The writer forging the future of Marvel is getting a stab at Generations! Jason Aaron is joining the comic book madness of Generations to write Thor and tease the future of Marvel with the Avengers of 1,000,000 B.C. in this week’s issue of Generations! We’re taking a look at the big issue which brings the original and Jane Foster versions of Thor together under one beautiful comic book roof–welcome to The Marvel Rundown!
Generations: The Unworthy Thor & The Mighty Thor #1
Written by Jason Aaron
Illustrated by Mahmud Asrar
Colors by Jordie Bellaire
Letters by Joe Sabino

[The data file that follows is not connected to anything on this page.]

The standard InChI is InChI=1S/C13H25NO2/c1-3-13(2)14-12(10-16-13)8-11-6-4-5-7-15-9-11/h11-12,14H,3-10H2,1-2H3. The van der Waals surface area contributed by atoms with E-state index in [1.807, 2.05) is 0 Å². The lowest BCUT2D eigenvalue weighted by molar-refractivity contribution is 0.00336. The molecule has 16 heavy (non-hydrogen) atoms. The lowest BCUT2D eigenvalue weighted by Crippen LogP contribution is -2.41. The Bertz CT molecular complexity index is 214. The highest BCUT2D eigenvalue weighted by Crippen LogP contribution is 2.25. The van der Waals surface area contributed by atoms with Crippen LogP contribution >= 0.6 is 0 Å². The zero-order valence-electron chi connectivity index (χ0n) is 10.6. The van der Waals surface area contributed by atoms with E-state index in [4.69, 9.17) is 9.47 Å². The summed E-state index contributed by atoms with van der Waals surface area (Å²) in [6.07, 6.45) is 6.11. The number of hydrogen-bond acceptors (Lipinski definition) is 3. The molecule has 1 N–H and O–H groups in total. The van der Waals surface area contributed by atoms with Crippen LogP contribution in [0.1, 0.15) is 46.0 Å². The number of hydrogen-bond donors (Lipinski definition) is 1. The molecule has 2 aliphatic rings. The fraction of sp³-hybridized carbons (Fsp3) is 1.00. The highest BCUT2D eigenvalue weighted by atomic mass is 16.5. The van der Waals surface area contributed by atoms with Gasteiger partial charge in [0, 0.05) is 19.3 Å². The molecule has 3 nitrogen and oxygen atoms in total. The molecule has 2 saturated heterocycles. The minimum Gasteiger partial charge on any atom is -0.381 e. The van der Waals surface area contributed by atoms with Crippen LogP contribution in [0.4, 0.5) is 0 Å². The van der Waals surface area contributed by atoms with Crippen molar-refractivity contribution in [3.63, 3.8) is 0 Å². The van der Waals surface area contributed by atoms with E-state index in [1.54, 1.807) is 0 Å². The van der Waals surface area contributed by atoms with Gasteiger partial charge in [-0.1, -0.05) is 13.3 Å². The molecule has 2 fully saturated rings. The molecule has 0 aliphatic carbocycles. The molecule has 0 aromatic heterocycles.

Alexander Jones: From the moment readers were shown the true identity of the new Thor, there was an inherent expiration date plugged into the character. Jane Foster has cancer and she chose to not heal her herself with magic Asgardian sorcery. Each comic she is in could bring her closer to death. Marvel has already shown a renewed interest in bringing the original Legacy heroes back in the Marvel Universe. Instead of directly tapping into some of the drama surrounding Foster or the duo of Thor this issue is anchored around the progression of the hero. The feature film starring Thor has become an integral part of the Odinson’s personality, showing his past as an arrogant, greedy young man. In the pages of Generations: The Unworthy Thor & The Mighty Thor #1 Foster tries to quell some of the sexism and arrogance within the Odinson, attempting to show him what kind of potential he has to be the stoic Guardian of Asgard that personifies the hero in the pages of present day Marvel. Watching writer Jason Aaron touch on these beats and show a different version of the Odinson is a nice anchor for the overall series but isn’t as pronounced as some of the beats in the previous Generations and Thor issues. Last week’s issue centered Wolverine brought up the death of Logan as a harsh counterpoint for the light tone of the comic and before that readers were treated to the Phoenix issue which utilized the horrific fate of Jean Grey for high dramatic tension.